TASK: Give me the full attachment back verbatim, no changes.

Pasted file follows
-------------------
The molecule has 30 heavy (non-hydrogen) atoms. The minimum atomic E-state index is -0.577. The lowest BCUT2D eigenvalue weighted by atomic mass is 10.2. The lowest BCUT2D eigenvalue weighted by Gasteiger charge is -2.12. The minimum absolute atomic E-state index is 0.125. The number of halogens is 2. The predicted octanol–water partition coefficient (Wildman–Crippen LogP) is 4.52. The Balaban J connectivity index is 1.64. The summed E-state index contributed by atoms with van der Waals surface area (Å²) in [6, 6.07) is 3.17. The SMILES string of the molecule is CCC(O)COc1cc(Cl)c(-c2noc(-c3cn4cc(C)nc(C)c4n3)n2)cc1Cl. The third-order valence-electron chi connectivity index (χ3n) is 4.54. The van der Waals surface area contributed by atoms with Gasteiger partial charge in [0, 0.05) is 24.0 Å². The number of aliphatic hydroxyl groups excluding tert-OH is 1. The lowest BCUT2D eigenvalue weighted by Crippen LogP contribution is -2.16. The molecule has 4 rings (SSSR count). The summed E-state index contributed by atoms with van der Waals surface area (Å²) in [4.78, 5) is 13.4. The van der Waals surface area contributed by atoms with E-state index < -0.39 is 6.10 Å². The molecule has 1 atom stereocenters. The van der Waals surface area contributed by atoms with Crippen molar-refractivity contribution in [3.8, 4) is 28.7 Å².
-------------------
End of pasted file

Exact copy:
The molecule has 30 heavy (non-hydrogen) atoms. The minimum atomic E-state index is -0.577. The lowest BCUT2D eigenvalue weighted by atomic mass is 10.2. The lowest BCUT2D eigenvalue weighted by Gasteiger charge is -2.12. The minimum absolute atomic E-state index is 0.125. The number of halogens is 2. The predicted octanol–water partition coefficient (Wildman–Crippen LogP) is 4.52. The Balaban J connectivity index is 1.64. The summed E-state index contributed by atoms with van der Waals surface area (Å²) in [6, 6.07) is 3.17. The SMILES string of the molecule is CCC(O)COc1cc(Cl)c(-c2noc(-c3cn4cc(C)nc(C)c4n3)n2)cc1Cl. The third-order valence-electron chi connectivity index (χ3n) is 4.54. The van der Waals surface area contributed by atoms with Gasteiger partial charge in [0, 0.05) is 24.0 Å². The number of aliphatic hydroxyl groups excluding tert-OH is 1. The lowest BCUT2D eigenvalue weighted by Crippen LogP contribution is -2.16. The molecule has 4 rings (SSSR count). The summed E-state index contributed by atoms with van der Waals surface area (Å²) in [4.78, 5) is 13.4. The van der Waals surface area contributed by atoms with E-state index < -0.39 is 6.10 Å². The molecule has 1 atom stereocenters. The van der Waals surface area contributed by atoms with Crippen molar-refractivity contribution in [3.8, 4) is 28.7 Å².